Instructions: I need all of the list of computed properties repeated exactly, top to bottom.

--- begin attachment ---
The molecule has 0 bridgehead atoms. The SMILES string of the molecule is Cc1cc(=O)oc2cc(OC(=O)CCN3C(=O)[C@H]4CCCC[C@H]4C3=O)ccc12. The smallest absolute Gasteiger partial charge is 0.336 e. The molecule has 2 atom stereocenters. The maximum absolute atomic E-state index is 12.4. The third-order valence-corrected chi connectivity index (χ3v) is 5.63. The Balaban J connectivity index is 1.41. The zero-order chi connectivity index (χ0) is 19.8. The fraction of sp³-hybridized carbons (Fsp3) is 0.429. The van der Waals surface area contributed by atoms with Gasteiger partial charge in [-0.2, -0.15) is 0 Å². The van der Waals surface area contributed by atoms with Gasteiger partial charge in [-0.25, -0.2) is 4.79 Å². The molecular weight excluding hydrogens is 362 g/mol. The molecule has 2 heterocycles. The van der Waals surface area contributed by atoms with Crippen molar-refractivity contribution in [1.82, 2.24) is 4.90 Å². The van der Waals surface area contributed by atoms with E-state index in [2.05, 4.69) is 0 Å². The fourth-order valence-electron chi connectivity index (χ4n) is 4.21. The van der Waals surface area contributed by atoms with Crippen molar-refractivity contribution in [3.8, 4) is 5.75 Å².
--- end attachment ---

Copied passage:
The molecule has 0 bridgehead atoms. The SMILES string of the molecule is Cc1cc(=O)oc2cc(OC(=O)CCN3C(=O)[C@H]4CCCC[C@H]4C3=O)ccc12. The smallest absolute Gasteiger partial charge is 0.336 e. The molecule has 2 atom stereocenters. The maximum absolute atomic E-state index is 12.4. The third-order valence-corrected chi connectivity index (χ3v) is 5.63. The Balaban J connectivity index is 1.41. The zero-order chi connectivity index (χ0) is 19.8. The fraction of sp³-hybridized carbons (Fsp3) is 0.429. The van der Waals surface area contributed by atoms with Gasteiger partial charge in [-0.2, -0.15) is 0 Å². The van der Waals surface area contributed by atoms with Gasteiger partial charge in [-0.25, -0.2) is 4.79 Å². The molecular weight excluding hydrogens is 362 g/mol. The molecule has 2 heterocycles. The van der Waals surface area contributed by atoms with Crippen molar-refractivity contribution in [1.82, 2.24) is 4.90 Å². The van der Waals surface area contributed by atoms with E-state index in [2.05, 4.69) is 0 Å². The fourth-order valence-electron chi connectivity index (χ4n) is 4.21. The van der Waals surface area contributed by atoms with Crippen molar-refractivity contribution in [3.8, 4) is 5.75 Å².